Screenwriting: Reality vs. Fantasy
Hmm. I’m not sure I created a fantasy out of what being a screenwriter would be like before I attempted it, but if I could make a fantasy of it - I would imagine days by a pool or beach somewhere, crafting pages for 8-9 hours at a time, languishing in story building, bouncing ideas off of a very crafty writing assistant/pool technician.
The reality is that I sit in my tiny apartment staring at a page, occasionally interrupting my partner to tell him my latest idea, then I scurry back to my laptop and furiously write it all out. I live with these stories in my head almost 24/7 and am always thinking of how to convey certain moments or characteristics more cleverly, or more efficiently.
I think I envisioned the screenwriter’s journey more like a solitary experience, you and your computer. You banging your head against the wall, trying to figure out things on your own. It hasn’t been like that at all. I’ve had a good community of writers around me who are incredibly supportive, generous and not afraid to give critical notes. I was lucky to have my scripts place in a variety of competitions early on, and through that, I’ve made connections at ScreenCraft and at Coverfly that have been invaluable in helping me understand and navigate the industry. Also, because of that recognition, I’ve had other professional writers around me acknowledge my work and offer themselves as support.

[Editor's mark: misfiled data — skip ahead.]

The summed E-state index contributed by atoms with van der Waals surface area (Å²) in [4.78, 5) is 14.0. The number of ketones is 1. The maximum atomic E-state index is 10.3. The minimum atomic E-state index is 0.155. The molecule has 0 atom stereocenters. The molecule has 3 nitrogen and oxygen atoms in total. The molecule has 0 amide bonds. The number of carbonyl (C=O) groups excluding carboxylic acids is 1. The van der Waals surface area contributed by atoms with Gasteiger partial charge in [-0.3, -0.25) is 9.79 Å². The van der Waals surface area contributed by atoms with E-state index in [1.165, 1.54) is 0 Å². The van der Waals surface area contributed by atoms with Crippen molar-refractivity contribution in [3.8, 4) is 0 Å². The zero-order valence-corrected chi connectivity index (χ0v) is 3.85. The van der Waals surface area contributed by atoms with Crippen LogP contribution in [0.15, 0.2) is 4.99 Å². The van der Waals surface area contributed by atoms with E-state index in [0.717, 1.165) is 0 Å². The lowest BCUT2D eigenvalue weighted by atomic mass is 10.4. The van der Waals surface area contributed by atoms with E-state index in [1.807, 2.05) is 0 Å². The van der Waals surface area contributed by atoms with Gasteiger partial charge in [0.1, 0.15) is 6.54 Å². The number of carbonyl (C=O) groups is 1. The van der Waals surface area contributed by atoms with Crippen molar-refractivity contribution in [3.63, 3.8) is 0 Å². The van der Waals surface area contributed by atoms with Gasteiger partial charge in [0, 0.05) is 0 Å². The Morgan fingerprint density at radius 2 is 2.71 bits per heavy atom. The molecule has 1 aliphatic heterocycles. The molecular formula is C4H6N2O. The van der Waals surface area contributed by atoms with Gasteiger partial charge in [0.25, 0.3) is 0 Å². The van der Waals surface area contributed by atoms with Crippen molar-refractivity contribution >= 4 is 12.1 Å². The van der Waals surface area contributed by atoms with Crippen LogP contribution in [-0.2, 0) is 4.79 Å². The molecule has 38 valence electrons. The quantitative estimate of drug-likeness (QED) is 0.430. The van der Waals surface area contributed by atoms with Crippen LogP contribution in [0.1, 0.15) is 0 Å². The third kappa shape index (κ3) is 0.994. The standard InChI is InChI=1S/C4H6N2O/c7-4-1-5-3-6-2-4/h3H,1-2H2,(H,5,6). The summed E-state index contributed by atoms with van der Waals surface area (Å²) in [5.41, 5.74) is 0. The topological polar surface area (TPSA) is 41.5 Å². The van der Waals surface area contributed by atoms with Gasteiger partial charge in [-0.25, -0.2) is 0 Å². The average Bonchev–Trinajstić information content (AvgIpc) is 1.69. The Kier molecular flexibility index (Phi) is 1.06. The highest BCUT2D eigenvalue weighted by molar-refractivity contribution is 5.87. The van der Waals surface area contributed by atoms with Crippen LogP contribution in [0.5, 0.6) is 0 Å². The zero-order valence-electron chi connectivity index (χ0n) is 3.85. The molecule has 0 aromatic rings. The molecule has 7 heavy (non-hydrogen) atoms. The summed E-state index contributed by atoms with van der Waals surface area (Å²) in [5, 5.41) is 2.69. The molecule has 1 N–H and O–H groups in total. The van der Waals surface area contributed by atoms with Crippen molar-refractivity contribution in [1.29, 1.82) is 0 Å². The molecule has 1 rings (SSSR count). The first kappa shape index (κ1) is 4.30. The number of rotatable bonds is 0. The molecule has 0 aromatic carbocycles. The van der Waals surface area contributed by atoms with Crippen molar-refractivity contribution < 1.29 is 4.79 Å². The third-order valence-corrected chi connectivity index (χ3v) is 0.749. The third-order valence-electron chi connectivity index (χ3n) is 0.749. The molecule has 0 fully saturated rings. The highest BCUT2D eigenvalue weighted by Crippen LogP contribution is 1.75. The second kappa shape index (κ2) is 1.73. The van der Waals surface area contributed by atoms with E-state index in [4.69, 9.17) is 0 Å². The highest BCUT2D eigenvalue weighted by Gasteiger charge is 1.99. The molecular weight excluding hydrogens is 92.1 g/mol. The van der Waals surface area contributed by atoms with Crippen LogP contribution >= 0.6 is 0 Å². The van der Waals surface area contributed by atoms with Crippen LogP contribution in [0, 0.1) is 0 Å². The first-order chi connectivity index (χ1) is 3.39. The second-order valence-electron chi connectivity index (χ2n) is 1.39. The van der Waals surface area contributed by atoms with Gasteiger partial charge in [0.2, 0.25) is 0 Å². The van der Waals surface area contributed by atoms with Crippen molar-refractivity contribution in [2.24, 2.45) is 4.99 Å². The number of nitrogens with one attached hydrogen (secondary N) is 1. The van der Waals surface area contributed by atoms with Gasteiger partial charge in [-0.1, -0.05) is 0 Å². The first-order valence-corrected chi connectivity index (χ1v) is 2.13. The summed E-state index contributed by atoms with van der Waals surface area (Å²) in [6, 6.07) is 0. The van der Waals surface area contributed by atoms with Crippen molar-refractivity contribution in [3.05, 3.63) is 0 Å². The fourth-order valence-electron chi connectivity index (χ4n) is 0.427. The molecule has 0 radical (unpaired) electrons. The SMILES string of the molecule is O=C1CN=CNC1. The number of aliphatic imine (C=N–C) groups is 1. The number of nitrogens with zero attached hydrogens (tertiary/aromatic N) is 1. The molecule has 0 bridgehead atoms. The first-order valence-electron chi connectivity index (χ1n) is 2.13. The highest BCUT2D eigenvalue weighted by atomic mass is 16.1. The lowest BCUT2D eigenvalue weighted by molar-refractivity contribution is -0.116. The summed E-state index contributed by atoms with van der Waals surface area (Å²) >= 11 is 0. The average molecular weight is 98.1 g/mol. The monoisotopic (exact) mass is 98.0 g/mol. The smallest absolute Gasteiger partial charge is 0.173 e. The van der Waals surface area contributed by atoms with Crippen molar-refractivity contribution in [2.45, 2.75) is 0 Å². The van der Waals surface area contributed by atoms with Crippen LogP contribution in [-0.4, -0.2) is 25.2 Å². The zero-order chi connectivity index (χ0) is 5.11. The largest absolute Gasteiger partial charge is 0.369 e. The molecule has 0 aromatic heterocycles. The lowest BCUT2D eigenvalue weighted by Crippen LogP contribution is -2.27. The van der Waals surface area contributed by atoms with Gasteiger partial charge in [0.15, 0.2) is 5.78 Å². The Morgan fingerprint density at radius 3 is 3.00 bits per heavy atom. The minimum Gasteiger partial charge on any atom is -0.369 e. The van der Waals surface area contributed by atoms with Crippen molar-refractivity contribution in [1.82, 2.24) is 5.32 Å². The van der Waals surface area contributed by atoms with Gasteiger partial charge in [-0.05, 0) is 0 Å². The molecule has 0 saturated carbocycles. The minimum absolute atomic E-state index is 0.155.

Prepping for That First Meeting
Well, my first meeting was with a Development Exec at a production company, set up by my writer-friend. I reached out to the ScreenCraft team and asked how to best prepare for this General meeting. We had a call and they gave me a list on how to prepare. So, I did that list like it was my job. I researched everything that this person had been involved in, watched everything that the production company had produced, made notes on their writing style, and what material they seemed to enjoy producing.